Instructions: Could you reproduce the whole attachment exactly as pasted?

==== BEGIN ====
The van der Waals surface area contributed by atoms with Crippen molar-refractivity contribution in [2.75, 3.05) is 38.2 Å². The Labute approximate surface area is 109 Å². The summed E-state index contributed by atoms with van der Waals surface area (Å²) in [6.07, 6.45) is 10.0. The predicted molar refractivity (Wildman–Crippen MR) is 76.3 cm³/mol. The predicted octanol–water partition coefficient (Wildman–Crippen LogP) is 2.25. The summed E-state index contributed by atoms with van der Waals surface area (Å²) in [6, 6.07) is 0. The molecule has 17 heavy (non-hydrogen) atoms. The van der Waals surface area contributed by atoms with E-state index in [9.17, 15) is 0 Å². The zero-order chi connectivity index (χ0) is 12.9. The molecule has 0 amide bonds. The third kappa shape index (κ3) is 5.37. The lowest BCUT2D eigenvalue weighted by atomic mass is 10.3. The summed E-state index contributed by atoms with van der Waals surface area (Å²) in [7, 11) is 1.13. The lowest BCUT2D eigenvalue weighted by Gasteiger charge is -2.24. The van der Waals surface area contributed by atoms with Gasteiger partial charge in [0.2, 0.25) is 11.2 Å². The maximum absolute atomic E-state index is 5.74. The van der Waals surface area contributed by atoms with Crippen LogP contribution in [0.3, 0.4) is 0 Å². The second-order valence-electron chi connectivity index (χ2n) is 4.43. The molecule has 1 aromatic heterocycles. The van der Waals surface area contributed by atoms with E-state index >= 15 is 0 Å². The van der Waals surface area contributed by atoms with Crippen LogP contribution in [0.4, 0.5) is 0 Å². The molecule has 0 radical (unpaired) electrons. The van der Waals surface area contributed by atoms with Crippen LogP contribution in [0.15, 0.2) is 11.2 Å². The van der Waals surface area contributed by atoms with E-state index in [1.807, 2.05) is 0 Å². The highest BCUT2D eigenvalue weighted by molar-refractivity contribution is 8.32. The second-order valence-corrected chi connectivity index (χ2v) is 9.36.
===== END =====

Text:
The van der Waals surface area contributed by atoms with Crippen molar-refractivity contribution in [2.75, 3.05) is 38.2 Å². The Labute approximate surface area is 109 Å². The summed E-state index contributed by atoms with van der Waals surface area (Å²) in [6.07, 6.45) is 10.0. The predicted molar refractivity (Wildman–Crippen MR) is 76.3 cm³/mol. The predicted octanol–water partition coefficient (Wildman–Crippen LogP) is 2.25. The summed E-state index contributed by atoms with van der Waals surface area (Å²) in [6, 6.07) is 0. The molecule has 17 heavy (non-hydrogen) atoms. The van der Waals surface area contributed by atoms with E-state index in [9.17, 15) is 0 Å². The zero-order chi connectivity index (χ0) is 12.9. The molecule has 0 amide bonds. The third kappa shape index (κ3) is 5.37. The lowest BCUT2D eigenvalue weighted by atomic mass is 10.3. The summed E-state index contributed by atoms with van der Waals surface area (Å²) in [7, 11) is 1.13. The lowest BCUT2D eigenvalue weighted by Gasteiger charge is -2.24. The van der Waals surface area contributed by atoms with Gasteiger partial charge in [0.2, 0.25) is 11.2 Å². The maximum absolute atomic E-state index is 5.74. The van der Waals surface area contributed by atoms with Crippen LogP contribution in [0.3, 0.4) is 0 Å². The second-order valence-electron chi connectivity index (χ2n) is 4.43. The molecule has 1 aromatic heterocycles. The van der Waals surface area contributed by atoms with E-state index >= 15 is 0 Å². The van der Waals surface area contributed by atoms with Crippen LogP contribution in [0.4, 0.5) is 0 Å². The molecule has 0 radical (unpaired) electrons. The van der Waals surface area contributed by atoms with Crippen LogP contribution in [0.15, 0.2) is 11.2 Å². The van der Waals surface area contributed by atoms with E-state index in [1.807, 2.05) is 0 Å². The highest BCUT2D eigenvalue weighted by molar-refractivity contribution is 8.32. The second-order valence-corrected chi connectivity index (χ2v) is 9.36.